Project Brief

The McMaster library's website shoulders the duties of achieving organizational goals and serving its users. However, the site had several issues that prevented itself from fulfilling the tasks. This redesign project aimed to solve those problems and to enhance the overall user experience with the website. We had a group of 3 designers and 1 developer. My responsibilities included conducting heuristic evaluation and creating  lo-fi wireframes that include layout, content and visuals.

Problems: ​

  • Home Button: Inconspicuous and not in the conventional top-left position​.

  • Global Navigation: Labels are not well chosen, subsections are not well categorized.

  • Local Navigation: Not easy to differentiate from content text and do not have local navigation​.

  • Layout: Header & footer is sparse, margins are hard to identify, and pages look crowded​.

  • Account Login: Login not in conventional top-right position.

  • Poor Image Quality: Images are unattractive, unprofessional and some logos with weird background.

  • Graphic Design: Inconsistent background color, big and ugly fonts.

  • Missing Content: Address and contact info of library not on homepage.

Goals: ​

  • Support teaching and learning with its resources, services, and facilities.

  • Support research with its resources, services, and facilities.

  • Improve access to various resources (increase discoverability).

  • Enhance and promote unique collections.

  • Build and maintain strong relationships with the community.

Information Architecture 

Before the redesign, we did an inventory of the current site by examining and recording all the content and groupings of content. Repeated and missing content, as well as problematic categorization and misleading labels were handled with special attention. 

Sitemap: ​

  • Content items are re-categorized in global navigation, primarily based on user tasks

  • Labels are changed to be more self-evident or self-explanatory, and used consistently

  • Popular user actions, like “ask a librarian”, “login to account”, etc. are grouped together



Main Pages: ​

  • Groups of items are relocated to conventional places​

  • More space is given to search box and links to guides, which are most needed by users

  • News and events are downsized and put in the conventional right side, below hours

  • Overall cleaner and more professional look, more white space and clearer boundaries

  • The same header including global navigation and footer are used in all portal and inside pages for a consistent experience.

  • Local navigation is added to sidebar.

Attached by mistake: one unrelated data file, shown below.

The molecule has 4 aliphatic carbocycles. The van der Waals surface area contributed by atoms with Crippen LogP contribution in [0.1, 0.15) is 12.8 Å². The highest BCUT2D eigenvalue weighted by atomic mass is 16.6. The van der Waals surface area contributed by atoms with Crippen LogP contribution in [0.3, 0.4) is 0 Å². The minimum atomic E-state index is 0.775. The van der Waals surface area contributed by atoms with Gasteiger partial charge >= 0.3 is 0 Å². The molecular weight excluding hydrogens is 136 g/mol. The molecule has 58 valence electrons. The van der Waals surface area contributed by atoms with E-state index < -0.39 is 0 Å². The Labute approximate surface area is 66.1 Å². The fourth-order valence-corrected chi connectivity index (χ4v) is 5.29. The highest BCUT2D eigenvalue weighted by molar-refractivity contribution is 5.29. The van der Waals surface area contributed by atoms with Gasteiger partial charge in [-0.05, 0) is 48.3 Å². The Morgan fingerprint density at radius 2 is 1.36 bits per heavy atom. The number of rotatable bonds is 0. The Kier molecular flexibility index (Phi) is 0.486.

• Links to inner pages

  • Applications are better categorized with short descriptions for each page and application.


Main pages

Sub-pages: ​

  • Local navigation is also added for inside pages with long content. Textual content is chunked, and visualization tools like headings, lists, and tables are utilized when appropriate.

  • A special type of inside pages is application, such as “Ask a Librarian” and “Catalogue”. The current website uses totally different visual design for application pages. Users usually feel an abrupt change when opening an application page.

  • Therefore, we propose to use consistent header and footer in pages for most small applications, with the side bar removed to leave more space for the applications.



Homepage Prototype:

  • Colors, Fonts, Images

  • More accurate sizes of visual elements

  • More accurate placements of visual elements

  • Drop-down menu, Tabs, Interactive effects of links and buttons, etc.


Better User Experience 

  • Consistent interface and clear conceptual structure

  • Better fit users mental model and logical visual layout

Simple Operation 

  • Wireframes targeted for different types of pages

​High Efficiency

  • Frequently used items are grouped together and put to conventional places

  • Malfunctional content is fixed and useless content is removed

Old Homepage


New Homepage


I'm Collin. I am a UX Researcher at Kinaxis, a supply chain management software company based in Ottawa, Ontario. 


Previously, I was an Accessibility Researcher at McGill University's Accessible Computing Technology (ACT) lab, advised by Prof. Karyn Moffatt and Dr. Carolyn Pang. My research focused on designing an interactive tabletop display to support older adults in learning how to use smart devices. 

I hold a BA in Communications from University of Washington and an MS focused on Human Computer Interaction from McGill University. I am passionate about studying, designing, and building new technologies that can better accommodate a diversity of needs.


I am always looking for new and exciting opportunities. If you enjoyed looking through my work and would like to know more about me, please contact me!


Phone: +1.613.700.5491

​2020 Collin Wang